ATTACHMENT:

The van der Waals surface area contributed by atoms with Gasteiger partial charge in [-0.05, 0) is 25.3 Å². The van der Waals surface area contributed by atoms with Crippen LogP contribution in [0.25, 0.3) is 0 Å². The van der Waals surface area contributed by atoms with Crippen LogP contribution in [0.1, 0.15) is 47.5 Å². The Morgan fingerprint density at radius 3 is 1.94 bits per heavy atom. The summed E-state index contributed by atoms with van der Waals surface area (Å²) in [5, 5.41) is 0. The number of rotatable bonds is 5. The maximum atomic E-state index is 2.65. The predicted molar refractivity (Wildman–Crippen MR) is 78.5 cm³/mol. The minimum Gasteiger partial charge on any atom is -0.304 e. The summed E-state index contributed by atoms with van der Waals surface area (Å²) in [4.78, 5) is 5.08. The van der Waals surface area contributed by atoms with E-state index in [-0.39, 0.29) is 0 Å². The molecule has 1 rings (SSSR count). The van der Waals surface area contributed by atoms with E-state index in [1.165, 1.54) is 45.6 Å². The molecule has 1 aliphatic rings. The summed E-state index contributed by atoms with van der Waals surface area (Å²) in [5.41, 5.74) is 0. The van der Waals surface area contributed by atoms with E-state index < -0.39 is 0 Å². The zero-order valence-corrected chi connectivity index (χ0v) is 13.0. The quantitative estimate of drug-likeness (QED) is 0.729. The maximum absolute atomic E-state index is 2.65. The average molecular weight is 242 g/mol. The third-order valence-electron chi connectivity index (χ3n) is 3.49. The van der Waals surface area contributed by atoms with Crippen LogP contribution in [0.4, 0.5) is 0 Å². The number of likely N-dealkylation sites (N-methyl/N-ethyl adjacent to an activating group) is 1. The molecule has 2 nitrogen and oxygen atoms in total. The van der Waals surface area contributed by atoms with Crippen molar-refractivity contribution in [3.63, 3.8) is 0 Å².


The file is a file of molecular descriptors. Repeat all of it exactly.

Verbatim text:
The van der Waals surface area contributed by atoms with Gasteiger partial charge in [-0.05, 0) is 25.3 Å². The van der Waals surface area contributed by atoms with Crippen LogP contribution in [0.25, 0.3) is 0 Å². The van der Waals surface area contributed by atoms with Crippen LogP contribution in [0.1, 0.15) is 47.5 Å². The Morgan fingerprint density at radius 3 is 1.94 bits per heavy atom. The summed E-state index contributed by atoms with van der Waals surface area (Å²) in [5, 5.41) is 0. The number of rotatable bonds is 5. The maximum atomic E-state index is 2.65. The predicted molar refractivity (Wildman–Crippen MR) is 78.5 cm³/mol. The minimum Gasteiger partial charge on any atom is -0.304 e. The summed E-state index contributed by atoms with van der Waals surface area (Å²) in [4.78, 5) is 5.08. The van der Waals surface area contributed by atoms with E-state index in [-0.39, 0.29) is 0 Å². The molecule has 1 rings (SSSR count). The van der Waals surface area contributed by atoms with E-state index in [1.165, 1.54) is 45.6 Å². The molecule has 1 aliphatic rings. The summed E-state index contributed by atoms with van der Waals surface area (Å²) in [5.41, 5.74) is 0. The van der Waals surface area contributed by atoms with E-state index < -0.39 is 0 Å². The zero-order valence-corrected chi connectivity index (χ0v) is 13.0. The quantitative estimate of drug-likeness (QED) is 0.729. The maximum absolute atomic E-state index is 2.65. The average molecular weight is 242 g/mol. The third-order valence-electron chi connectivity index (χ3n) is 3.49. The van der Waals surface area contributed by atoms with Crippen LogP contribution in [0.4, 0.5) is 0 Å². The number of likely N-dealkylation sites (N-methyl/N-ethyl adjacent to an activating group) is 1. The molecule has 2 nitrogen and oxygen atoms in total. The van der Waals surface area contributed by atoms with Crippen molar-refractivity contribution in [3.63, 3.8) is 0 Å².